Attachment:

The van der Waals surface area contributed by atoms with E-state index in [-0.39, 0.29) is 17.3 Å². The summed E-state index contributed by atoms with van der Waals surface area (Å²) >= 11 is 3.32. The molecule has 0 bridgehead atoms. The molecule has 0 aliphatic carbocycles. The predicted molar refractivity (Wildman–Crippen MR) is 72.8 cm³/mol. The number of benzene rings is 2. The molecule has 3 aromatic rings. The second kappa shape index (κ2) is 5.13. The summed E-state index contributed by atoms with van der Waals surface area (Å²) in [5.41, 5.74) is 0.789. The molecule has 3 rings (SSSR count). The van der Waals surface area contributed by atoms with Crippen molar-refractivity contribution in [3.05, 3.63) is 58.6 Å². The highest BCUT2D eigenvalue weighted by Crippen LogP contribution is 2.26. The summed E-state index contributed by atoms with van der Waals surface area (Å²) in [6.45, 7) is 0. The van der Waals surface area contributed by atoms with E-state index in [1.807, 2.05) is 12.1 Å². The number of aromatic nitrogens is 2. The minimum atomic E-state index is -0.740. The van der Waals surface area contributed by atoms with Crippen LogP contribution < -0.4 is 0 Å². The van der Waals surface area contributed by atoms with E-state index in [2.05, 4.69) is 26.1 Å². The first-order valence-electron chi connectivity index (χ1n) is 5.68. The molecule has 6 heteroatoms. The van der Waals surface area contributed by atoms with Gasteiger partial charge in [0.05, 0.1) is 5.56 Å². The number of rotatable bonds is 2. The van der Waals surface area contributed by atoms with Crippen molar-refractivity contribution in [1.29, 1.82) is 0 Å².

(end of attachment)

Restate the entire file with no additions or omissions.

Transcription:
The van der Waals surface area contributed by atoms with E-state index in [-0.39, 0.29) is 17.3 Å². The summed E-state index contributed by atoms with van der Waals surface area (Å²) >= 11 is 3.32. The molecule has 0 bridgehead atoms. The molecule has 0 aliphatic carbocycles. The predicted molar refractivity (Wildman–Crippen MR) is 72.8 cm³/mol. The number of benzene rings is 2. The molecule has 3 aromatic rings. The second kappa shape index (κ2) is 5.13. The summed E-state index contributed by atoms with van der Waals surface area (Å²) in [5.41, 5.74) is 0.789. The molecule has 3 rings (SSSR count). The van der Waals surface area contributed by atoms with Crippen molar-refractivity contribution in [3.05, 3.63) is 58.6 Å². The highest BCUT2D eigenvalue weighted by Crippen LogP contribution is 2.26. The summed E-state index contributed by atoms with van der Waals surface area (Å²) in [6.45, 7) is 0. The van der Waals surface area contributed by atoms with E-state index in [1.807, 2.05) is 12.1 Å². The number of aromatic nitrogens is 2. The minimum atomic E-state index is -0.740. The van der Waals surface area contributed by atoms with Crippen LogP contribution < -0.4 is 0 Å². The van der Waals surface area contributed by atoms with E-state index in [2.05, 4.69) is 26.1 Å². The first-order valence-electron chi connectivity index (χ1n) is 5.68. The molecule has 6 heteroatoms. The van der Waals surface area contributed by atoms with Gasteiger partial charge in [0.05, 0.1) is 5.56 Å². The number of rotatable bonds is 2. The van der Waals surface area contributed by atoms with Crippen molar-refractivity contribution in [1.29, 1.82) is 0 Å².